Then we come to punishments. It might be easy to say ‘Let them rot in jail’ or ‘Let them do a quest to prove themselves’, however in other books like the Gamemaster’s Guide for Hackmaster, they have an eight page discussion on legal systems and crimes. Skipping their breakdown of crimes. as crimes are up to the Gamemaster, the types of punishments range from monetary and confinement to degradation like the scarlet letter or some activity or action to make them stand out, such as dunking, tar and feathering, pillory, etc. Torture could be a great punishment as it should give the person a reason not to want to do it again, as would Mutilation like removing hands of a thief or decapitation. Banishment and Slavery could be used to get ride of the undesired people or make them do some great effort to make reparations.

Assuming the punishment is not death, then things can get really interesting for the players as they need to find ways to live with these punishments. Are they having to deal with lost limbs or something that impairs the physical actions they can do? They’ll need to figure out a way to help cope with it, perhaps seek out someone to get a replacement, such as a magically enhanced prosthetic limb. If it is something more like nightmares that won’t let them sleep or feeling they’re being watched or anything else that could realistically give their character mental problems, it may be hard to figure out how to work with those for some people. It can add an edge to a character and may not be one they are happy trying to portray, but at least make sure to make use of it every so often, throwing a reference to how they haven’t felt that way since their time in prison or ‘That guy looks like the guy from your cellblock” or even something like “We would like to provide you with the details, but we were made aware that one of your party is a criminal”. Maybe the guards keep a watch on them as they go through town, making it harder to do things under the radar. There are many ways to make a criminal record matter.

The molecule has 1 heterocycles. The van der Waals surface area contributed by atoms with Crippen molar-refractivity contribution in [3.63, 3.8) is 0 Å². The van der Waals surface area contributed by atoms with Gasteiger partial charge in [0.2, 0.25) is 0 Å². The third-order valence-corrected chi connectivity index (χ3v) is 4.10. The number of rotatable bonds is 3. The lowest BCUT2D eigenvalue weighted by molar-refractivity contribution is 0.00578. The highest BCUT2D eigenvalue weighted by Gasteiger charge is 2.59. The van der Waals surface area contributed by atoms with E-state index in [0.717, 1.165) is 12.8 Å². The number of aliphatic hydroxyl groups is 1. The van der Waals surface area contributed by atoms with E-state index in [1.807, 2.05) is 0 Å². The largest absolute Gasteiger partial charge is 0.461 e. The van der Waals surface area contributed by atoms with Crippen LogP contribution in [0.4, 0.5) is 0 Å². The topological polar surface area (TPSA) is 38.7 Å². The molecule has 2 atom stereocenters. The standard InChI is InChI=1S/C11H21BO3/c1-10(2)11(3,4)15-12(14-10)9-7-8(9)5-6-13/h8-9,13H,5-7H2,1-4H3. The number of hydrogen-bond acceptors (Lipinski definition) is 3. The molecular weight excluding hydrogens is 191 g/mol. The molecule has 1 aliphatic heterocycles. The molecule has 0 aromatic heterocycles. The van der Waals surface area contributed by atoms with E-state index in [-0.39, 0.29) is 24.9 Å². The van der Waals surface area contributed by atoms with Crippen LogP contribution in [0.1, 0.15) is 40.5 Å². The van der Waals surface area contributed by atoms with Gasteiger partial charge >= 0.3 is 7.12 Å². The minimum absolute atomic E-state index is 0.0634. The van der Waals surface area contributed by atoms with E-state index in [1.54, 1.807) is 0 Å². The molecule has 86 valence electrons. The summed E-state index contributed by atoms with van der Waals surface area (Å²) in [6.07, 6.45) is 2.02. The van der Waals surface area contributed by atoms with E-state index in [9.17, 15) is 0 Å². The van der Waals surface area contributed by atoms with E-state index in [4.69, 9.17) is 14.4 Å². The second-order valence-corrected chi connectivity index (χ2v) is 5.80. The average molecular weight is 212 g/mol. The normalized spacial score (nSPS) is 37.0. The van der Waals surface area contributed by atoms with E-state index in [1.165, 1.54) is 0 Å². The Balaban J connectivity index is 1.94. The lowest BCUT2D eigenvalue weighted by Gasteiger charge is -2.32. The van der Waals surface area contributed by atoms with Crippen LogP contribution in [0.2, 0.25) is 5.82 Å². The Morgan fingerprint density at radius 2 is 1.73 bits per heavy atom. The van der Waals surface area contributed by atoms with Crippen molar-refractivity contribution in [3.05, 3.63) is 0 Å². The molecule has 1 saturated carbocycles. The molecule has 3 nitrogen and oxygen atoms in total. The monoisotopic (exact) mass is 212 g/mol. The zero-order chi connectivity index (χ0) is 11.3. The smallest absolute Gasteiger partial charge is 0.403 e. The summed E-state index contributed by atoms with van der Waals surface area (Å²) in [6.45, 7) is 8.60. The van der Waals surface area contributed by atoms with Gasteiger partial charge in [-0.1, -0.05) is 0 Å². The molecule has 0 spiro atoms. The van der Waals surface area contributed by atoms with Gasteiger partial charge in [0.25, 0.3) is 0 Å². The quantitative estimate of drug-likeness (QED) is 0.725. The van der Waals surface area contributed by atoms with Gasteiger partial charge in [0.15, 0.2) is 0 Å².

A little time thinking over these sorts of topics and you’ll be able to come up with ideas as ways to make it more interesting for the players. The key is that you want it to be roleplay oriented and influenced. Have them try to play out as much as they can, have them interact with the scene and be there to push the developments beyond just passively rolling dice. I like to think of the law and order type scenes like the court scenes in Daredevil on Netflix, it is to add some alternative ways to push the story forward and make it interesting to watch and interact with. If you look at games like Devil’s Attorney phone game which is a click and choose ‘card’ game versus games like the Law and Order series where you interact by objecting against and choosing questions to ask to the witnesses, there are different ways the players will be connected to them, with the first being a mathematical connection not caring so much about story while the second is more involved because the player more purely shapes the events. Maybe something more akin to the court scenes from Star Trek: The Next Generation where humanity was put on trial and then, if you believe the ending, used the acts over the seven years of the show to prove if they were worth saving. Bookends to the series, makes a great adventure mark.